that thinketh he standeth take heed lest he fall. Work out your salvation with fear and trembling. Mix trembling with your mirth. Pass the time of your sojourning here in fear. Do aspire after a realizing sense of the holy and the heart-searching God. I want you not to be painfully intense in His service; you are in earnest, and with God's blessing you will feel your way; and I trust you will come experimentally to know that the way of sanctification, while a way of watchful, unceasing diligence, is also a way of peace, and that in quietness and in confidence you shall have strength.

May I crave a remembrance from you in your hours of intercourse with God. Give me a part in your daily prayers as you have in mine; and let the affection, which I believe to be mutual, and equally strong and sincere on your part as on mine, be thus kept alive, and receive its constant augmentations on this side of time, till it ripen to the love of a pure and happy eternity.

I looked into Watts' "Sermons" the other day. I was much struck with the title of one of them, "The hopeful youth falling short of Heaven." I had not time to read it, but presume it will be excellent. You can not, my dear sir, you can not err on the side of caution and extreme jealousy of yourself. It is not a jealousy which will disturb you, but it will direct you to the right source of strength and influence, and to the diligent use of that strength in every matter that comes before you. I should like you to read that sermon, and to have your opinion of it.

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Give my kindest compliments to Miss Fortune when you see her. I intend being at home on Saturday—come and sup with me at night, spending a precious hour with me in my study. Let me know if you can read my letters easily, for, if not, I shall make a more careful exertion afterward. I beg you will always write me at very great length, as close as you can, and filling up the folded spaces of the last page. Tell Mrs. C. that I have not gotten her promised letter, and

am disappointed. You say there have only been two walking days for a whole week in Glasgow. Every day has been fair in Edinburgh, and I have walked every day. But what to me is a still more interesting point of comparison, I have lived in a clergyman's house, and he is suffered to remain in a state of the most enviable tranquillity. None of that feasting, and clamoring about attentions, and petitioning about poor, and drudgery with the work of institutions, and hard-driving at a multiplicity of secular and never-ending affairs; all of which, unless simplified and abridged, would disgust any man with a place where mere spiritual work is undervalued, and the demands of a clergyman for leisure are neither understood nor sympathized with.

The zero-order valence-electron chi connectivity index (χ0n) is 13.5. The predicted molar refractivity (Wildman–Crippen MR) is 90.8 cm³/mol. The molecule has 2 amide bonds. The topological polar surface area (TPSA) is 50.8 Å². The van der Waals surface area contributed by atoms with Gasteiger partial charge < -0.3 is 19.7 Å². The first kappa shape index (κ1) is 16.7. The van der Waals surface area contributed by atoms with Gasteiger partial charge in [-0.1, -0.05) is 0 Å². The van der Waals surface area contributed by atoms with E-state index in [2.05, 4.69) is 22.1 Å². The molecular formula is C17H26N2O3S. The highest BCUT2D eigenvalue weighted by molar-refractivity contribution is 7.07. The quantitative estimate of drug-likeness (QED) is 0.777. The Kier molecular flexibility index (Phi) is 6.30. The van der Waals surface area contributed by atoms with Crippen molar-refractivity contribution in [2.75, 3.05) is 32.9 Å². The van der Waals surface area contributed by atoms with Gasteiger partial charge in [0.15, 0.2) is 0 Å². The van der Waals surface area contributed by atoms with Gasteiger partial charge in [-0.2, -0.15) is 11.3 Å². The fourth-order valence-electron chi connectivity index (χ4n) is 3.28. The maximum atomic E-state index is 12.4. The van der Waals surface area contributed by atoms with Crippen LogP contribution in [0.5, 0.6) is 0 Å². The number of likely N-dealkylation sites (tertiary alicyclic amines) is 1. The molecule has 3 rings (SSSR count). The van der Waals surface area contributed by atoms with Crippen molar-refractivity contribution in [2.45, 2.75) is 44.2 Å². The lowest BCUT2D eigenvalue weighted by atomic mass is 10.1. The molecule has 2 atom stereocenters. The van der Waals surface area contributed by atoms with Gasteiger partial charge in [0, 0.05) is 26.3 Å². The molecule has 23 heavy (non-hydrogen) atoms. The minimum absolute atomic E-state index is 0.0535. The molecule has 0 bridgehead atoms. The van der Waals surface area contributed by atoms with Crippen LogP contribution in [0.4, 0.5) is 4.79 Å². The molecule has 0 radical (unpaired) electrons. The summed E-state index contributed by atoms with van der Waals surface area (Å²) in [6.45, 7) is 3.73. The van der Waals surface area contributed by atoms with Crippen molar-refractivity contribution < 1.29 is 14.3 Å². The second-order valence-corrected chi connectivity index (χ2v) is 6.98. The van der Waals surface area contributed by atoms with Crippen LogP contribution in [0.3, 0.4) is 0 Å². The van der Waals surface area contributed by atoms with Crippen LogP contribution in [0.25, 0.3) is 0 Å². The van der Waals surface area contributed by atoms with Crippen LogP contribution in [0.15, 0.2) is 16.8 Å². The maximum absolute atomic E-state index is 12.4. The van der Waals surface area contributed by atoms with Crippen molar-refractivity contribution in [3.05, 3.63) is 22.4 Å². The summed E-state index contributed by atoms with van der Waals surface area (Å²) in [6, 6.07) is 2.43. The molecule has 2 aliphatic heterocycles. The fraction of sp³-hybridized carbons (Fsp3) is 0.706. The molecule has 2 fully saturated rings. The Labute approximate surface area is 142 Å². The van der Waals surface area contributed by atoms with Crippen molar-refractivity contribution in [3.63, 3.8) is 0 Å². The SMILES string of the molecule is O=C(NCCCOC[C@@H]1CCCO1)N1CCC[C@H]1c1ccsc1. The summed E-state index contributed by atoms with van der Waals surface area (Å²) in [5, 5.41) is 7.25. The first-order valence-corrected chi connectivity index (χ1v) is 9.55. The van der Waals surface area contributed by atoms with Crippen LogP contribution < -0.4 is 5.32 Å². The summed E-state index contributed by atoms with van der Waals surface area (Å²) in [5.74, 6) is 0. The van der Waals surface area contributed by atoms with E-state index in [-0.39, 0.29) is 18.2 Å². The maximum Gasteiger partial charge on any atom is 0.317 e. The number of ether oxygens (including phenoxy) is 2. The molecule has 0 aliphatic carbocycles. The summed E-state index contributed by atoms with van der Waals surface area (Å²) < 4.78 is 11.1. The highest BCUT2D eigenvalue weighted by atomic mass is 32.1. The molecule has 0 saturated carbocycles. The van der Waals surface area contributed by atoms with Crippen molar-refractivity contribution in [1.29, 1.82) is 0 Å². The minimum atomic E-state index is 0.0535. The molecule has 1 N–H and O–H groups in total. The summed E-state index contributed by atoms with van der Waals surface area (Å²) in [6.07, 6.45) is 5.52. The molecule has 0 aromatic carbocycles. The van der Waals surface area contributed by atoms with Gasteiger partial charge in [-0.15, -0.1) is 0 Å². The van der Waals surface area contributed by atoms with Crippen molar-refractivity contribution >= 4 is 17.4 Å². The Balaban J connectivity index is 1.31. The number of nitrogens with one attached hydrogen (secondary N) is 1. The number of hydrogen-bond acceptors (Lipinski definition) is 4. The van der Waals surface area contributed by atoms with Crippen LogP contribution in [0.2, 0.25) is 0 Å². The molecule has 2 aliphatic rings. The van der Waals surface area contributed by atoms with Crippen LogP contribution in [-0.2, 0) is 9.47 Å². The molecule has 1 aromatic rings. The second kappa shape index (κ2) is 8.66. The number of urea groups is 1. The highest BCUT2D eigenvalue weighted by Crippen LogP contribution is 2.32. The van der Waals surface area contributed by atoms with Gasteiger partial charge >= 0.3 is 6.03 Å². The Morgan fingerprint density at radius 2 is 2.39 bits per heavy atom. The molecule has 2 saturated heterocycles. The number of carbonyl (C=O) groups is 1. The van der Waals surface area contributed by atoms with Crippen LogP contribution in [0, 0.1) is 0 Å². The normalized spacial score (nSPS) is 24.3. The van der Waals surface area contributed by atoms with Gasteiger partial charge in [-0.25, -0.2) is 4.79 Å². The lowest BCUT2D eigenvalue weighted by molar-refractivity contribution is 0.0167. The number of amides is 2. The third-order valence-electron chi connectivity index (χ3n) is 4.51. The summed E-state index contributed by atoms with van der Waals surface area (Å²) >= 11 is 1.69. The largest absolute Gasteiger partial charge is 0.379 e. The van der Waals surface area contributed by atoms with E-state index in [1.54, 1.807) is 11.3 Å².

Be assured of my warmest regard and unceasing prayers for you. Yours very affectionately,



BLOCHAIRN, 21st December, 1815.

MY DEAR SIR-Lest we should miss each other to-day, it occurs to me to state to you, in reference to our conversation of yesterday, that you should not make it a capital aim to obtain clear and immediate views on the doctrine of election; and even, though my argument be not thoroughly acquiesced in, I can say, for your comfort, that however luminous my own conceptions may be to my own mind, I have repeatedly failed in my attempts to reach the convictions of others who were men of powerful understanding.

But what I am mainly in earnest about is, that you do not for a single moment slacken or suspend the practical work of sanctification on the solution of any speculative difficulty whatever. If to your faith you add the splendid list of accomplishments set before you in 2 Peter, i., 5–7, you will never fall, but make your calling and election sure. You do not see that election inscribed on the records of Heaven; but you are told in plain language what is the instrument by which

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you make it sure to you on earth. That instrument is diligence (2 Peter, i., 5, 10); and I trust you will never let down a diligence of which I trust to see the prints upon your character in time, and to share the rewards along with you in eternity.

See 2 Peter, iii., 16. I rejoice that you are so impressed with the reality of a powerful and insidious tempter, and I would have you not to be ignorant of his devices. He may turn an anxiety after Christian doctrine into an engine for his purpose; and I beg that you will be frank enough to let me know, when you judge it for your practical benefit, that our conversation on that particular subject should be suspended.

It would furthermore give me great pleasure that you wrote me an occasional note, though you had time only for half a dozen lines: you should not, my dear sir, stand upon difficulties with me, and I have to entreat a little more confidence from you in this way than I have yet witnessed. THOMAS CHALMERS.


GLASGOW, 22d December, 1815.